Arjen Dekker on Slob Shipyard

'Together we achieved the best possible result'

“A fine, functional building.” That’s the sober assessment by general director Arjen Dekker of the new office building for Slob Shipyard in Papendrecht.

Wonderfully situated along the Beneden Merwede waterway, with two sides overlooking the water, this structure made of steel, glass and concrete houses a business that works hard on the design and construction of large yachts. There’s a no-nonsense attitude about the company, which builds hulls for the world’s most luxurious super-yachts. And that attitude is certainly true of the director. Even so, one detects a note of pride in his words. “We have the finest building in the sector. I receive nothing but compliments.”


For years, this site was occupied by construction trailers: temporary looking primitive structures that housed the people who design, detail and build the most luxurious yachts on earth. Then there came a moment when the local authority had had enough: the temporary units occupied by Slob Shipyard had to go. Architect Vincent Ketting – then a new partner at EGM – first designed a scheme that the shipbuilder himself could build, like the prow of a ship, with shapes that referenced the big yachts being constructed in the halls next door. That turned out to be slightly too ambitious. Not only in terms of shape and appearance but also the idea of ‘building it ourselves’ was ditched. So he came up with a new design, businesslike in appearance with sturdy materials that were more appropriate to the industrial character of the site. The large amount of glass in the facade ensures stunning views.


Holding onto basic qualities

“The period when we had to tender and construct was not favourable for the project,” explains Arjen Dekker, in his office on the second floor, with that wonderful view of the Beneden Merwede. “The project was developed at the tail end of the crisis, but by the time construction started, conditions had suddenly changed. We had to amend the design significantly, largely for budgetary reasons.” That involved intensive collaboration between the client and architect to safeguard the essential qualities of the project. Dekker: “The budget was fixed, the design had been approved. Together with EGM, we achieved the best possible result. I really have to give credit for that to the architecture firm, because they achieved so much despite the budget limitations. The concept has survived intact.”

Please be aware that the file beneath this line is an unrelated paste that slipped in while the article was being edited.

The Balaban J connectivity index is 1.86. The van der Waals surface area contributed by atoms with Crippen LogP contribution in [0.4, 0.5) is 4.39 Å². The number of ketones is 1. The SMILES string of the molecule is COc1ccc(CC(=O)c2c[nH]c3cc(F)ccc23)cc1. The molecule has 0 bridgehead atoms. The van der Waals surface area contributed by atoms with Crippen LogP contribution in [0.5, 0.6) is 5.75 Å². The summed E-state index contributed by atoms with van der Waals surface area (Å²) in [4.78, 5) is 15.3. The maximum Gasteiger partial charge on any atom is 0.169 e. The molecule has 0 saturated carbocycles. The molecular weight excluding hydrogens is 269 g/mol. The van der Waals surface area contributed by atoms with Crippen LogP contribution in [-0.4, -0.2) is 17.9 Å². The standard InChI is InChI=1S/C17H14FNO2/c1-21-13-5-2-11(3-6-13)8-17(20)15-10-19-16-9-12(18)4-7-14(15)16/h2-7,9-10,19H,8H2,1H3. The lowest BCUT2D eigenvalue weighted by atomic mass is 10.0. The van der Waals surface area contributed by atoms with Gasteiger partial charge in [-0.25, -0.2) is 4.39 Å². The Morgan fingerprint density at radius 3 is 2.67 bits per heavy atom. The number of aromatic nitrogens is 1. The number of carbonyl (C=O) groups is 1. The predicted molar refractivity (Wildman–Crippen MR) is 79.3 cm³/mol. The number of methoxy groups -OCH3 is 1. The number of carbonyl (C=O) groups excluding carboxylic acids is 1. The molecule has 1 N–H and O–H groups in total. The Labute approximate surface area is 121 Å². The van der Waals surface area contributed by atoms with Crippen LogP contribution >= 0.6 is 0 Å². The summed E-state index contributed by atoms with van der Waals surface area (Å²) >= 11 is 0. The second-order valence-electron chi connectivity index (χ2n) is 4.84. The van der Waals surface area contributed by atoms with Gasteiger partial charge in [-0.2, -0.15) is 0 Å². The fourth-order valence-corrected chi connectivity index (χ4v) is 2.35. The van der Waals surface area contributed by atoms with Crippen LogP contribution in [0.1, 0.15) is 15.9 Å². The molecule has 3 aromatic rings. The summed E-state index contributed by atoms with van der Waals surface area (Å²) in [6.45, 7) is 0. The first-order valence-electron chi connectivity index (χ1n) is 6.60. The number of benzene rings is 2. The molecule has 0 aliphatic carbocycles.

Together with EGM, we achieved the best possible result.

Shipbuilding is more digitalized

During the development and construction of the office building, Dekker was astonished by the many procedures involving local authorities, the construction management, and the state of digitalization in construction. “Construction clearly lags behind when it comes to digitalization in design and management. Our shipbuilding sector is streets ahead.” He walks to a screen where all ship components – in terms of construction and installation – are drawn and defined at the same time. “This digital model is also used to work out the construction logistics. That’s an extremely precise process.”


Like in the construction industry, each design in the luxury shipping sector is a unique specimen, built only once. “But in the construction of our office building, I didn’t see that happening in the integrated way we do it,” concludes the shipbuilder. Nonetheless, he is full of praise about the parties that carried out the work: the contractors, the electricians. “When you make a promise, keep it. That’s certainly true of everybody who worked with us on this building,” notes Dekker happily.


Building invites collaboration

The optimization of operating processes for the eighty occupants of the office building was certainly a crucial factor during the design. “The floor plans are efficiently laid out, with all the necessary tools and access to the systems through continuous cable trays. The building is full of smart things!” On every floor there is a corner where you can grab a coffee. But most employees have to walk a bit to reach the printer. Dekker: “That’s healthy, because it ensures people move a little. The furnishing of the work areas, with a stand-sit table at each workstation, also supports philosophy.”

The optimization of operating processes for the eighty occupants of the office building was certainly a crucial factor during the design.

The ceremonial steel stairs at the entrance is a product from our own workshop: “Our workers welded it from shipbuilding elements, just like the reception desk.” These sturdy-looking elements contrast nicely with the smooth glass and concrete planes of the building. “Our staff are happy with the new building, also because they recognize elements of their own work in it. This building invites collaboration, and we’ve seen that happen in the months since we moved in,” says a contented shipbuilding director. The days of temporary units placed next to the production halls are gone. “This building relates much more closely to the product we make. High-quality designs, unique products.” In other words, it’s a fine and a functional calling card.


Caroline Kruit, journalist and publisher, interviewed Arjen in March 2019

Project: Shipyard Slob